Video One: Supercut

This is the first video essay I ever made (in this class and also in general). The narrator is such a crucial character in Jane the Virgin, and it was interesting to delve into how he introduced various characters in the pilot episode. This supercut thus has two functions: it introduces characters for viewers through the narrator’s eyes and allows them to compare and contrast them, and it explores the function of the narrator on the show.

Video Two: PechuKucha

I was a little intimidated by the pechukucha form at first. I usually don’t like restrictive guidelines when it comes to creative work, but I had so much fun making this. In terms of my process making this: I chose the audio track first, then filled it in with various clips cut from across the episode. I played around with the order of the clips so that they matched the audio that aligned with them to some extent, and was really satisfied with the final result. I think it captures a lot of the essence of Jane the Virgin, and is pretty funny both for people who already knew the show and those that are new to it.

Video Three: Desktop Documentary

I really loved learning about desktop documentaries, and was excited to try making one myself. Since I’m a writer, I loved how prominently writing was used through this form, and made use of it in my own desktop doc. I also used this video as an opportunity to blend together my academic interests, which was fun. I thought this was crucial to include in my portfolio since it served as the inspiration for my final project.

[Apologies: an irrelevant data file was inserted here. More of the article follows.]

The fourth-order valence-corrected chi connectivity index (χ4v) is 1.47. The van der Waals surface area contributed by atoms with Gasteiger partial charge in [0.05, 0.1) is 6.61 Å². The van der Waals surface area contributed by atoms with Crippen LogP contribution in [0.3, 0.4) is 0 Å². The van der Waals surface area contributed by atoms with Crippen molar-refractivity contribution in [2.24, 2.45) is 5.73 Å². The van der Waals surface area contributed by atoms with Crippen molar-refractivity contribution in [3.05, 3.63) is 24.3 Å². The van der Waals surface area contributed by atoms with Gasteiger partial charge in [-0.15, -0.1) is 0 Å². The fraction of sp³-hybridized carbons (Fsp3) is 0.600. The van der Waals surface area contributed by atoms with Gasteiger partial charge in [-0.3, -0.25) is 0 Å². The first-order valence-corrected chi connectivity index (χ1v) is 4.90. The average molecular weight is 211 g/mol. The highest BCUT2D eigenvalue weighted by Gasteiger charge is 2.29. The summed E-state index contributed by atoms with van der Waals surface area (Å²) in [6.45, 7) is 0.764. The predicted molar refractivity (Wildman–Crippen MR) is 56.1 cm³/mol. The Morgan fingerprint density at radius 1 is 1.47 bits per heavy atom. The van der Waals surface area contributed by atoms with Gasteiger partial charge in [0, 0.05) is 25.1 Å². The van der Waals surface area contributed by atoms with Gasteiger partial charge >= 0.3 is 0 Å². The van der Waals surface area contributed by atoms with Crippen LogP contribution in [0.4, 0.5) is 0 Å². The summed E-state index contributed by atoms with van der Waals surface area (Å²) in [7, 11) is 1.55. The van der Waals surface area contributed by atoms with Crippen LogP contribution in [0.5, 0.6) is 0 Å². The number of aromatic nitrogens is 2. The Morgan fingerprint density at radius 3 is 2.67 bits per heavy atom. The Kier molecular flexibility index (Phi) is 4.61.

Video Four: Final Project

This final project was ambitious, to say the least. It encompassed the entirety of the Jane the Virgin series (all 100 episodes of it) and explored the ways in which it functions as a meta-telenovela. Since it was inspired by my desktop doc, I debated making it a desktop doc as well but decided against it, since I made it over such a long period of time. However, it does contain some elements of the desktop doc (screen recordings of windows on my laptop, for example). Making this video essay felt almost like rediscovering Jane the Virgin— I came to see it in a new light and appreciate it so much more since I spent so much time researching it and learning about the various techniques/devices it employed and the behind-the-scenes of it in general. Although this video was difficult to make, it was also incredibly gratifying, and I feel that it showcases my ability to blend in-depth television analysis with videographic elements.

Video Five: Video Response

I spent so long doing research for this video essay, which I made as a response to Tony Zhou’s “A Brief Look at Texting and the Internet in Film”. While I scrubbed through many (many) shows and films from the past decade, I decided to narrow my focus on the TV show “Woke” after watching it on Hulu recently. I think it does such a good job integrating technology usage into its aesthetic in a way that is entertaining for audience members, and tried to capture how it does this in my video essay.